• "It would be great if they can include dynamic, interactive, and run-time scanning features. Checkmarx and Veracode provide dynamic, interactive, and run-time scanning, but Snyk doesn't do that. That's the reason there is more inclination towards Veracode, Checkmarx, or AppScan. These are a few tools available in the market that do all four types of scanning: static, dynamic, interactive, and run-time."
  • "We have to integrate with their database, which means we need to send our entire code to them to scan, and they send us the report. A company working in the financial domain usually won't like to share its code or any information outside its network with any third-party provider."

What is our primary use case?

We are using Snyk along with SonarQube, and we are currently more reliant on SonarQube.

With Snyk, we've been doing security and vulnerability assessments. Even though SonarQube does the same when we install the OWASP plugin, we are looking for a dedicated and kind of expert tool in this area that can handle all the security for the code, not one or two things.

We have the latest version, and we always upgrade it. Our code is deployed on the cloud, but we have attached it directly with the Azure DevOps pipeline.

What is most valuable?

It is a nice tool to check the dependencies of your open-source code. It is easy to integrate with your Git or source control.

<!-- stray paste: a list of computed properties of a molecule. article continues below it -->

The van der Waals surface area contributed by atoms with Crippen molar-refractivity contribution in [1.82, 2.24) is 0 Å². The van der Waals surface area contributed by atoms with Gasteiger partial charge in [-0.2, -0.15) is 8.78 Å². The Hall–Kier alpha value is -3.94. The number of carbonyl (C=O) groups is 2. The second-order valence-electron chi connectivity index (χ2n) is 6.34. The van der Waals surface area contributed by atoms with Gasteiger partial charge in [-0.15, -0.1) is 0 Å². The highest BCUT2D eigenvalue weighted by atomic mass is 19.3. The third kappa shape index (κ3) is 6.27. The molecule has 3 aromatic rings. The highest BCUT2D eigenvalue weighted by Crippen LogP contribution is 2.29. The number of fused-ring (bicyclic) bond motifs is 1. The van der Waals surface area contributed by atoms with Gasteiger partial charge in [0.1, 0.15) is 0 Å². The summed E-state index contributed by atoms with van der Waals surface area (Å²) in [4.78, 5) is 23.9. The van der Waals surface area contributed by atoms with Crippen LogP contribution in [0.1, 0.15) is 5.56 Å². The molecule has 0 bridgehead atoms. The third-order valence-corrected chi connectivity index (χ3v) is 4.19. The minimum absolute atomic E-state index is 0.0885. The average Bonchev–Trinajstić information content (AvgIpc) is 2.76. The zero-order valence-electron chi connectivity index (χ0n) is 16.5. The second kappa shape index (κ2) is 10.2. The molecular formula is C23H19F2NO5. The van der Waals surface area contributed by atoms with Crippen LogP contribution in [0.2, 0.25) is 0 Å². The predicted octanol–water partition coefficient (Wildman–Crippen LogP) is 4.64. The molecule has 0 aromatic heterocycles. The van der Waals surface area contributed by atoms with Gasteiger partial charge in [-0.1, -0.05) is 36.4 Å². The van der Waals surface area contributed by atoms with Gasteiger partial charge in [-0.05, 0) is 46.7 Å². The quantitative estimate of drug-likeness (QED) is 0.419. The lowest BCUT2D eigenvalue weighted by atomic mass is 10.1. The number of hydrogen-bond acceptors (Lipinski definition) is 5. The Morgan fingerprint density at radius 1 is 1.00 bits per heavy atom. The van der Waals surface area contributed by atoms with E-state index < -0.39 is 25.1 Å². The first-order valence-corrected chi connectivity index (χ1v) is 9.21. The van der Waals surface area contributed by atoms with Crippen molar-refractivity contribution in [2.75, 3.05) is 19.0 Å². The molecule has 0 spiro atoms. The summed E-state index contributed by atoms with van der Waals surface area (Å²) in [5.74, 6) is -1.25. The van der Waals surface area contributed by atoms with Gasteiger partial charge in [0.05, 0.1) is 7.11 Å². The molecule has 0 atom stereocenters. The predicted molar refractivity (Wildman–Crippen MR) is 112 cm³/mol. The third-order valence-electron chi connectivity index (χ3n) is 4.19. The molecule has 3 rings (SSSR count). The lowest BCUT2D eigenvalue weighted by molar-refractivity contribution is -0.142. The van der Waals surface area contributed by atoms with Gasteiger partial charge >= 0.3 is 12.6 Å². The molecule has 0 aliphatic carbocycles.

It has a nice dashboard where I can see all the vulnerabilities and risks that they provided. I can also see the category of any risk, such as medium, high, and low. They provide the input priority-wise. The team can target the highest one first, and then they can go to medium and low ones. 

Its reports are nice and provide information about the issue as well as resolution. They also provide a proper fix. If there's an issue, they provide information in detail about how to remediate that issue.

It is easy to integrate without a pipeline, and we just need to schedule our scanning. It does that overnight and sends the report through email early morning. This is something most of the tools have, but all of these come in a package together.

It never failed, and it is very easy, reliable, and smooth. 

What needs improvement?

It would be great if they can include dynamic, interactive, and run-time scanning features. Checkmarx and Veracode provide dynamic, interactive, and run-time scanning, but Snyk doesn't do that. That's the reason there is more inclination towards Veracode, Checkmarx, or AppScan. These are a few tools available in the market that do all four types of scanning: static, dynamic, interactive, and run-time.

We have to integrate with their database, which means we need to send our entire code to them to scan, and they send us the report. A company working in the financial domain usually won't like to share its code or any information outside its network with any third-party provider. Such companies try to build the system in-house, and their enterprise-level licensing cost is really huge. There is also an overhead of updating the vulnerability database.

For how long have I used the solution?

It has been more than one and a half years. 

What do I think about the stability of the solution?